Allan Christiansen, Chair of the Danish Friends of the International Brigade, Spain 1936-1939, writes…
On 18 July 1936, right-wing and fascist officers – under the command of generals such as Franco – let a revolt against the democratically elected Popular Front government of the Spanish Republic revolt supported by the big landowners, the industrial capital and, not least, the Catholic church.
The Spanish people took up arms against the fascist coup and thus the civil war was a reality.
Only six weeks after Spain was plunged into civil war, fours Danes – the three brothers Åge, Kai and Harald Nielsen and Hans Petersen – arrived in Barcelona after a long and arduous journey on bikes through Europe, where they were enrolled in the Centuria Thälmann.
A total of between 500 and 550 Danes fought in the Spanish Civil War alongside Spanish Republicans. Most volunteers from Denmark sailed from Esbjerg on the steamer AP Bernsdorff to Belgian or French ports. From there, they travelled via Paris to Perpignan and then on foot across the Pyrenees to Figueres or by ship from Marseille to Barcelona. Besides these routes, many mariners jumped ship when they arrived in Spanish ports and joined the International Brigades.
There were Danes in all five Brigades and higher staffs, but the majority of the Danish volunteers were enrolled in the Scandinavian Company in the 11thInternational Brigade’s 3rd Battalion, Ernst Thälmann.
In the spring of 1937, these were the Danes who initiated the collection of funds for a flag inscribed ‘To DKP from the Danish front fighters in the Spanish People’s Army’.
The flag was conveyed by courier to the DKP Danish Communist Party. It was partly to serve as a greeting from the volunteers to the comrades at home and partly as a reminder that the Republic still needed international solidarity.
Above: The flag is handed over to AABI in front of the star in Rivas Vaciamadrid in 2009.
For many years, the flag hung at the first floor of the DKP’s party house in Absalonsgade in Odense. How it ended up in Odense is lost in the mists of time; maybe it was taken there following the clean-up of the party house in Dronningens Tværgade in Copenhagen in the 1950s or 1960s.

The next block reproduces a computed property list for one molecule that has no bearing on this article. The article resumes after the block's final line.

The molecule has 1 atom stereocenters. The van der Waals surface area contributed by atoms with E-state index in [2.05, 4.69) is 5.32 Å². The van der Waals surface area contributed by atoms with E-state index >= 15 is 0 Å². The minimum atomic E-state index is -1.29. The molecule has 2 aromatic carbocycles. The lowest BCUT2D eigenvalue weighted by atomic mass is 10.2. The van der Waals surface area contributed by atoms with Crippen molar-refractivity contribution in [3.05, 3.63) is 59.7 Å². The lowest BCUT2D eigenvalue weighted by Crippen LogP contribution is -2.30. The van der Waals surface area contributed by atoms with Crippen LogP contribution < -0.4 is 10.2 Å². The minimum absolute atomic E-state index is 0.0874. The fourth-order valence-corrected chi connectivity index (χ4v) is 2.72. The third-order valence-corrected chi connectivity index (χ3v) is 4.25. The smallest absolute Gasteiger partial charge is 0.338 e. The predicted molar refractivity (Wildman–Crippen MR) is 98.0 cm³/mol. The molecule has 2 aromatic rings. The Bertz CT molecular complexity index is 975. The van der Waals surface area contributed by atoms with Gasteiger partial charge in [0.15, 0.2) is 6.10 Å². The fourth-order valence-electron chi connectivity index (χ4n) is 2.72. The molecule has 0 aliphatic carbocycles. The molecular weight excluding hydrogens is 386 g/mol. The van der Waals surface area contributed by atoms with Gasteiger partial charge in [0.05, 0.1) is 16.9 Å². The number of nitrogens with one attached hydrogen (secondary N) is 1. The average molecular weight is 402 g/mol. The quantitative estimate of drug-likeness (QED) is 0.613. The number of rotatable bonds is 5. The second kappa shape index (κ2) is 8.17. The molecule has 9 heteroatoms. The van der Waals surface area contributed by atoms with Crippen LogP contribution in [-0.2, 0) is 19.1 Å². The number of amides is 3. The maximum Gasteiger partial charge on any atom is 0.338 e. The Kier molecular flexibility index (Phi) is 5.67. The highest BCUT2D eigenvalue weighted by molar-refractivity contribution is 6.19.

After many years of ‘smoke and steam’ the flag faded and its seams broke. A woman who was employed at the party office mended the embroidery, but around 1987 it was so faded that it was put in the attic.
It was not allowed to disintegrate in this manner, though. A small committee was established to restore and re-hang the flag. Textile conservators at Odense Museum believed that it would be better to leave the flag as it was, reasoning: ‘It has hung proudly inspiring the young at party meetings even while it was fading’ and they were right about that.
Instead, the committee agreed to get a copy of the original in ¾ size and hang it in the room among the photo boards of Lenin and Martin Andersen-Nexø. But the flag’s journey did not end there. In 1996, one of the founders of the committee contacted the the Association of Danish Spain Volunteers and Friends of the IB and handed over the flag to the Chair with the following words: ‘The flag comes from Spain and now it’s about time that it returns to Spain.’
Since then, the flag has been to Spain many times and has represented the Danish volunteers at different events. This spring, it’s 14 years since the Association was handed the flag and 73 years since it began its long journey. The flag’s long and eventful journey has ended and it has returned to Spain, probably forever.
On 28October 2009, the flag was officially handed over to representatives of the AABI Spanish International Brigades memorial association in the city of Rivas Vaciamadrid, situated 14 km south-east of Madrid. Plans have been made to build a museum dedicated to the fight for the defence of Madrid and here the flag will finally get the home it deserves.
We hope and believe that it will tell the story of the Danes who left for Spain to fight shoulder to shoulder with the Spanish people for a free and democratic Spain. It should also remind us that more than 200 Danes are buried in Spanish soil – no one knows where!
But from their blood and the blood of many others, the flowers of freedom shall once again sprout from Spain’s soil.
Posted on 15 December 2018.